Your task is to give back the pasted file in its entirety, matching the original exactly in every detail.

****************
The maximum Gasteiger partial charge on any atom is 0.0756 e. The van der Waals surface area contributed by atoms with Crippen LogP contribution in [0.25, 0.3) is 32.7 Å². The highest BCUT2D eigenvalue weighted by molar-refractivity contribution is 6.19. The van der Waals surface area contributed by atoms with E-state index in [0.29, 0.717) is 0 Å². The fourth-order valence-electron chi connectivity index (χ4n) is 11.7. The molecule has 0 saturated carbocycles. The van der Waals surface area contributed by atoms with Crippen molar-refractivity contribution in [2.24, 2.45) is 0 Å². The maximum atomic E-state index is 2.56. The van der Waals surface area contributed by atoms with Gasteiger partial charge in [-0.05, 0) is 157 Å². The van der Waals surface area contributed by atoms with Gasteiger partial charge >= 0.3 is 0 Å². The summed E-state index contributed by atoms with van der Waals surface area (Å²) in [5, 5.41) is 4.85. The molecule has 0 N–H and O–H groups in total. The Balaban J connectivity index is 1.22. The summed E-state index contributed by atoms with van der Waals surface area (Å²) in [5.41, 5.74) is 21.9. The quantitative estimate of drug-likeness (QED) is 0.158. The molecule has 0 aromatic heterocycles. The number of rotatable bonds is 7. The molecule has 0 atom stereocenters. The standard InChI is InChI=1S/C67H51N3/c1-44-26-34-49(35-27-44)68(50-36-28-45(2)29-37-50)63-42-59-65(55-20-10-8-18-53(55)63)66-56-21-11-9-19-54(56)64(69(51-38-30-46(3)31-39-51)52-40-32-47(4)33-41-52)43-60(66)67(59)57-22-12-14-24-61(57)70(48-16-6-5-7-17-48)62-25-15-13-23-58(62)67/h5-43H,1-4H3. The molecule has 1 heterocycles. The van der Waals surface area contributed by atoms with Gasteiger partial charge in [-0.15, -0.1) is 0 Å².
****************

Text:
The maximum Gasteiger partial charge on any atom is 0.0756 e. The van der Waals surface area contributed by atoms with Crippen LogP contribution in [0.25, 0.3) is 32.7 Å². The highest BCUT2D eigenvalue weighted by molar-refractivity contribution is 6.19. The van der Waals surface area contributed by atoms with E-state index in [0.29, 0.717) is 0 Å². The fourth-order valence-electron chi connectivity index (χ4n) is 11.7. The molecule has 0 saturated carbocycles. The van der Waals surface area contributed by atoms with Crippen molar-refractivity contribution in [2.24, 2.45) is 0 Å². The maximum atomic E-state index is 2.56. The van der Waals surface area contributed by atoms with Gasteiger partial charge in [-0.05, 0) is 157 Å². The van der Waals surface area contributed by atoms with Gasteiger partial charge >= 0.3 is 0 Å². The summed E-state index contributed by atoms with van der Waals surface area (Å²) in [5, 5.41) is 4.85. The molecule has 0 N–H and O–H groups in total. The Balaban J connectivity index is 1.22. The summed E-state index contributed by atoms with van der Waals surface area (Å²) in [5.41, 5.74) is 21.9. The quantitative estimate of drug-likeness (QED) is 0.158. The molecule has 0 aromatic heterocycles. The number of rotatable bonds is 7. The molecule has 0 atom stereocenters. The standard InChI is InChI=1S/C67H51N3/c1-44-26-34-49(35-27-44)68(50-36-28-45(2)29-37-50)63-42-59-65(55-20-10-8-18-53(55)63)66-56-21-11-9-19-54(56)64(69(51-38-30-46(3)31-39-51)52-40-32-47(4)33-41-52)43-60(66)67(59)57-22-12-14-24-61(57)70(48-16-6-5-7-17-48)62-25-15-13-23-58(62)67/h5-43H,1-4H3. The molecule has 1 heterocycles. The van der Waals surface area contributed by atoms with Gasteiger partial charge in [-0.15, -0.1) is 0 Å².